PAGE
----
State and local governments are creating vast amounts of information solely in digital form, including land data, school records, official publications and court records. Much of this material is of permanent value, yet is at risk because of fragile media, technological obsolescence, or other hazards. State libraries and state archives typically have broad responsibility for preserving and providing public access to state and local government information of enduring value, but many other agencies also play critical roles in managing and preserving digital information.

States vary greatly in the work already undertaken on behalf of digital preservation, as well as in the resources available for the task. The degree and focus of leadership for digital preservation varies from state to state, as do the specific priorities for immediate preservation attention. This variation comes in part because there is currently no consensus view about how states (or other organizations) should go about doing digital preservation. The challenge is both so new and so large that everyone is still trying to determine the best methods.

This toolkit is designed for library, archives, records management, and information technology professionals to use when considering or planning for a digital preservation initiative. It provides a process for assessing where capability for digital preservation exists and where it must be developed in order to achieve the goal of preserving significant and at risk government information.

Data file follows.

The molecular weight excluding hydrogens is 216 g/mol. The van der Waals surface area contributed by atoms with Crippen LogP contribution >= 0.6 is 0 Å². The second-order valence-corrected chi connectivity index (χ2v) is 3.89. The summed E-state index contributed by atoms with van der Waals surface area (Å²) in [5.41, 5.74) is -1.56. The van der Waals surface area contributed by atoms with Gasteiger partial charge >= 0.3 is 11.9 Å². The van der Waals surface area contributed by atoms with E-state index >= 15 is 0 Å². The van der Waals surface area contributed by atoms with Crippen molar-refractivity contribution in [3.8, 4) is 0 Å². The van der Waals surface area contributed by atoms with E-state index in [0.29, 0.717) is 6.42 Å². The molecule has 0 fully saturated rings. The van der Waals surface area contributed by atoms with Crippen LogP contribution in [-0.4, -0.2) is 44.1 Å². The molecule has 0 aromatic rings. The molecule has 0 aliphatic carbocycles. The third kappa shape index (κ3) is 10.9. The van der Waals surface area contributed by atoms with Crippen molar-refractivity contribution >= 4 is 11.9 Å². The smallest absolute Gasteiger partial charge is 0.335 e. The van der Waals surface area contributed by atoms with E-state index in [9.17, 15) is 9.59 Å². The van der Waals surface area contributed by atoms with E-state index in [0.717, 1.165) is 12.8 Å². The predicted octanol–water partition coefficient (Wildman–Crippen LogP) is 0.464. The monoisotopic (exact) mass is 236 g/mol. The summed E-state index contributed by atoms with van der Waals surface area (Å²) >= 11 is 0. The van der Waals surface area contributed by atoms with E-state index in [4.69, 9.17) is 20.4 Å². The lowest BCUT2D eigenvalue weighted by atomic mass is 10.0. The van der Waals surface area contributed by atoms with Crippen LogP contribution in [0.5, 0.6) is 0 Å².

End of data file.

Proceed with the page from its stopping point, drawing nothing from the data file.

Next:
The toolkit is presented in four chapters as well as a comprehensive set of worksheets and related materials. Chapters 1-4 and Appendices 1-8 are available for download in PDF. Note: In order to help users of the toolkit compile multiple capability assessment ratings electronically, Appendix 8. Dimension Worksheets is provided also as a separate Microsoft Word document.

Why evaluate information technology (IT) choices? Because IT innovation is risky business in every organization. The public policy choices and public management processes that are part of government make it an especially difficult environment for IT managers. These layers of complexity present a daunting challenge to public managers who are responsible for choosing, funding, and building IT innovations.

Government managers need to evaluate IT choices because they are among the most complex and expensive decisions they are expected to make.

There are three ways to mitigate the risks inherent in these complex decisions: thoroughly understand the problem to be solved and its context, identify and test possible solutions to the problem, evaluate the results of those tests against your service and performance goals. This handbook is designed to help any government manager follow a well-tested methodology for evaluating IT innovations before deciding (with greater confidence) to make a significant investment.

Reports (5)